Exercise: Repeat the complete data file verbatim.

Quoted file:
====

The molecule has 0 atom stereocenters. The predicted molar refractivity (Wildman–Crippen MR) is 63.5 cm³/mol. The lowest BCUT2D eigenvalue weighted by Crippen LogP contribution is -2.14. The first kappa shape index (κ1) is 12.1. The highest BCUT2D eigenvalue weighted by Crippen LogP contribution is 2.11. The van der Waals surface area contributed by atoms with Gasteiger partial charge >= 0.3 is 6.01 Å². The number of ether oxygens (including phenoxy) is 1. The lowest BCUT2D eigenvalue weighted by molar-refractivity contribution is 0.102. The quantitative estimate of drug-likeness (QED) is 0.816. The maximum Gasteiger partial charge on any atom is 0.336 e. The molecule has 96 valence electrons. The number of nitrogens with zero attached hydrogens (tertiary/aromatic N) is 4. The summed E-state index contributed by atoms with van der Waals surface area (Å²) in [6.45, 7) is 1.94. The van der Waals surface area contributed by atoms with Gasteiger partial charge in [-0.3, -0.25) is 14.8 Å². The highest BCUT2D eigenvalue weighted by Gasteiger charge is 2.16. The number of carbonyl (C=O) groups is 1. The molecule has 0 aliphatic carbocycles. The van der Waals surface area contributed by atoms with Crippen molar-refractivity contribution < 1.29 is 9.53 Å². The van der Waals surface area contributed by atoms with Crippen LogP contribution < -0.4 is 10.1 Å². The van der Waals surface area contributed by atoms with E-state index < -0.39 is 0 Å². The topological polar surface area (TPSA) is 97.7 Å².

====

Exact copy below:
The molecule has 0 atom stereocenters. The predicted molar refractivity (Wildman–Crippen MR) is 63.5 cm³/mol. The lowest BCUT2D eigenvalue weighted by Crippen LogP contribution is -2.14. The first kappa shape index (κ1) is 12.1. The highest BCUT2D eigenvalue weighted by Crippen LogP contribution is 2.11. The van der Waals surface area contributed by atoms with Gasteiger partial charge >= 0.3 is 6.01 Å². The number of ether oxygens (including phenoxy) is 1. The lowest BCUT2D eigenvalue weighted by molar-refractivity contribution is 0.102. The quantitative estimate of drug-likeness (QED) is 0.816. The maximum Gasteiger partial charge on any atom is 0.336 e. The molecule has 96 valence electrons. The number of nitrogens with zero attached hydrogens (tertiary/aromatic N) is 4. The summed E-state index contributed by atoms with van der Waals surface area (Å²) in [6.45, 7) is 1.94. The van der Waals surface area contributed by atoms with Gasteiger partial charge in [-0.3, -0.25) is 14.8 Å². The highest BCUT2D eigenvalue weighted by Gasteiger charge is 2.16. The number of carbonyl (C=O) groups is 1. The molecule has 0 aliphatic carbocycles. The van der Waals surface area contributed by atoms with Crippen molar-refractivity contribution < 1.29 is 9.53 Å². The van der Waals surface area contributed by atoms with Crippen LogP contribution < -0.4 is 10.1 Å². The van der Waals surface area contributed by atoms with E-state index < -0.39 is 0 Å². The topological polar surface area (TPSA) is 97.7 Å².